The first thing I thought was "what are those, ninjas?" It turns out, there were not ninjas.
When I first heard of Muslim Massacre I figured I'd pass. It was only after Danny sent me a link, in light of his parley with the creator, that I decided to give it a serious look. The game is dank, addicting, well crafted in its Robotronic glee.
Anecdote: I once hitched a ride with a Sheik, his hair was crumpled and sleek, I asked him to mind, "what's the role of the your kind?" and he said "to protect against the Muslims." Then I said, "shit man, you'll have to go global." That was years ago now, before I learned that the war on terror is a satirical MMO played on Pentagon mainframes and NewsCorp teleprompters.
The game puts you in the role of G.I. Joe, egged on by crisply haunting voice over from G.W. Bush. The whole thing is obviously satire, and like Super Columbine, was satire not just of the public perception of its featured issue, but also of certain tropes of game development. In this case, it's the fetishization of violence, the stupid power fantasies of over-muscled anglos with both blond and black hair, the plastic guns and beady pullets that plop out with a chirp, suggesting the whole abattoir is nothing more sinister than tea cups at Disneyland. You could say that by satirizing U.S. foreign policy and gung-ho game design in the same stroke, this game is making a broader meta-criticism. By making war into a game we can justify killing over a million Iraqis, lacing their surviving gene pool with depleted uranium, and then stealing their oil reserves. Why not? It's the American motherfucking way.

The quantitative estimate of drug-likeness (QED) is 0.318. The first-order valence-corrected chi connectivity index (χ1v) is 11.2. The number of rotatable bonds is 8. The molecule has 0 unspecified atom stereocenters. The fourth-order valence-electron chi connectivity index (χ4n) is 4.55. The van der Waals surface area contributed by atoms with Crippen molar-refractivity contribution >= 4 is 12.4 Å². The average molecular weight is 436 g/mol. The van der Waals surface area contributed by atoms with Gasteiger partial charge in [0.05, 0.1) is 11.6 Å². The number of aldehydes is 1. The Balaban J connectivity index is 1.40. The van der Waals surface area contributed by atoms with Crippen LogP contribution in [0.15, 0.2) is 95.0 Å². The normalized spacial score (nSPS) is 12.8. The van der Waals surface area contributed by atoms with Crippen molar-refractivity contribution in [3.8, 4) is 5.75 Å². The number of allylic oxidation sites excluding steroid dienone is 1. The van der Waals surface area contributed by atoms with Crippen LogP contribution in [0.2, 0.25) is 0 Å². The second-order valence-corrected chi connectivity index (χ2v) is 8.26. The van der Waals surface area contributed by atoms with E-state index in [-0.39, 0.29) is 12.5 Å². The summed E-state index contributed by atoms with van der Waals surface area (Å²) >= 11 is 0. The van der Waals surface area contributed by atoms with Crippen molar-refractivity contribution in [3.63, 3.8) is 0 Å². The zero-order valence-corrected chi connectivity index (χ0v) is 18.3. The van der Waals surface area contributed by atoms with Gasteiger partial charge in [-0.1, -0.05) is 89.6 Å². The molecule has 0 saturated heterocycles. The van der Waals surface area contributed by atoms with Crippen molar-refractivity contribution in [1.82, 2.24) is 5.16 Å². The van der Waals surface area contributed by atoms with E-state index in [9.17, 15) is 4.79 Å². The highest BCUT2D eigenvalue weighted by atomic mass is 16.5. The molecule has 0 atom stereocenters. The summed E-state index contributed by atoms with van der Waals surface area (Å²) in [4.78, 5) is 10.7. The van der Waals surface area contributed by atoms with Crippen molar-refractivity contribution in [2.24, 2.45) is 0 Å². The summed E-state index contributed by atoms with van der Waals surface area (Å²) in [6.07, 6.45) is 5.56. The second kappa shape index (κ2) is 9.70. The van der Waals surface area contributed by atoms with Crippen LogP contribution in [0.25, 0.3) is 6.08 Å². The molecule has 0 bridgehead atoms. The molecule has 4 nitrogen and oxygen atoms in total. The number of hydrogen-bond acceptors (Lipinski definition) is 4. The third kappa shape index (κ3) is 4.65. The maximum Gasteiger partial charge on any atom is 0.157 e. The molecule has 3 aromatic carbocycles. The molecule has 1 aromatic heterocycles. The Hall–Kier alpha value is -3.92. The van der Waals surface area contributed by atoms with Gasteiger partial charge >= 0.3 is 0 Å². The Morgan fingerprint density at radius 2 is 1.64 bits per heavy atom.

On the other hand, this game has been received with the most vehemence from the Muslim Community. Does anyone get irony? Perhaps the litmus test for representing a special interest or minority group in any official position is a demonstrated lack of understanding satire, sarcasm, irony, or hell, let's throw pathos in there. The rednecks and neo-Nazis play this game with glee, unaware that they're being lampooned reflexively, and the Muslims get upset about the exaggerated reflection of wrong-doing against their own people. The author had said that he wanted to destroy the stereotypical image of Muslims, like some sort of voodoo doll ritual on a cultural scale, and when the response to that is a genteel, litigious statement, rather than say, a suicide bombing, then the game has literally been successful in displacing the stereotype, if only a little.
Self-fulfilling prophecies and information warfare; look at little deeper and you'll see this game, in it's silly, pedantic, intellectually belligerent, little way, is scalar to the discrete macro-operations of the early 21st century. If Sigvatr really wants to drive the point home he should do a sequel where you play a Blackwater/NORTHCOM merc and slaughter American civilians after martial law is declared in a few weeks.
(But see a different take on the game.)